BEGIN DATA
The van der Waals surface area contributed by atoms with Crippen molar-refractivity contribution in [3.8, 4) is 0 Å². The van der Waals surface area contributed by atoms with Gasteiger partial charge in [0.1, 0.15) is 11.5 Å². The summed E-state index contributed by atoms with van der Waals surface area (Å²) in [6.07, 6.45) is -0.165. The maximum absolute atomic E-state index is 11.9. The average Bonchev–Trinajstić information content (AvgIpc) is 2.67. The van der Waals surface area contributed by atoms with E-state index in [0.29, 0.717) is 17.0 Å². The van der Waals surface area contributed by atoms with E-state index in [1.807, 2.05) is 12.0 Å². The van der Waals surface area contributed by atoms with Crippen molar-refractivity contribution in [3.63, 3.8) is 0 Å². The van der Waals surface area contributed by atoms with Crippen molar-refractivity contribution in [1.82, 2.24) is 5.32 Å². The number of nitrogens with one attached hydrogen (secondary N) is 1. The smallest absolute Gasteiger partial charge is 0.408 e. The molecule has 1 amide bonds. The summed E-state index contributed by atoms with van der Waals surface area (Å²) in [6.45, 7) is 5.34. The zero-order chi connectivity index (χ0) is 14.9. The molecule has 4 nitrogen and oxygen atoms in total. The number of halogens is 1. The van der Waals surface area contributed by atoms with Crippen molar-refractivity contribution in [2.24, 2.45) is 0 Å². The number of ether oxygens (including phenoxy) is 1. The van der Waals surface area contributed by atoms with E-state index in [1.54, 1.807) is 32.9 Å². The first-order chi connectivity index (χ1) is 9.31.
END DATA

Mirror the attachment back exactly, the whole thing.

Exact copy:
The van der Waals surface area contributed by atoms with Crippen molar-refractivity contribution in [3.8, 4) is 0 Å². The van der Waals surface area contributed by atoms with Gasteiger partial charge in [0.1, 0.15) is 11.5 Å². The summed E-state index contributed by atoms with van der Waals surface area (Å²) in [6.07, 6.45) is -0.165. The maximum absolute atomic E-state index is 11.9. The average Bonchev–Trinajstić information content (AvgIpc) is 2.67. The van der Waals surface area contributed by atoms with E-state index in [0.29, 0.717) is 17.0 Å². The van der Waals surface area contributed by atoms with E-state index in [1.807, 2.05) is 12.0 Å². The van der Waals surface area contributed by atoms with Crippen molar-refractivity contribution in [3.63, 3.8) is 0 Å². The van der Waals surface area contributed by atoms with Crippen molar-refractivity contribution in [1.82, 2.24) is 5.32 Å². The number of nitrogens with one attached hydrogen (secondary N) is 1. The smallest absolute Gasteiger partial charge is 0.408 e. The molecule has 1 amide bonds. The summed E-state index contributed by atoms with van der Waals surface area (Å²) in [6.45, 7) is 5.34. The zero-order chi connectivity index (χ0) is 14.9. The molecule has 4 nitrogen and oxygen atoms in total. The number of halogens is 1. The van der Waals surface area contributed by atoms with Crippen molar-refractivity contribution in [2.24, 2.45) is 0 Å². The number of ether oxygens (including phenoxy) is 1. The van der Waals surface area contributed by atoms with E-state index in [1.54, 1.807) is 32.9 Å². The first-order chi connectivity index (χ1) is 9.31.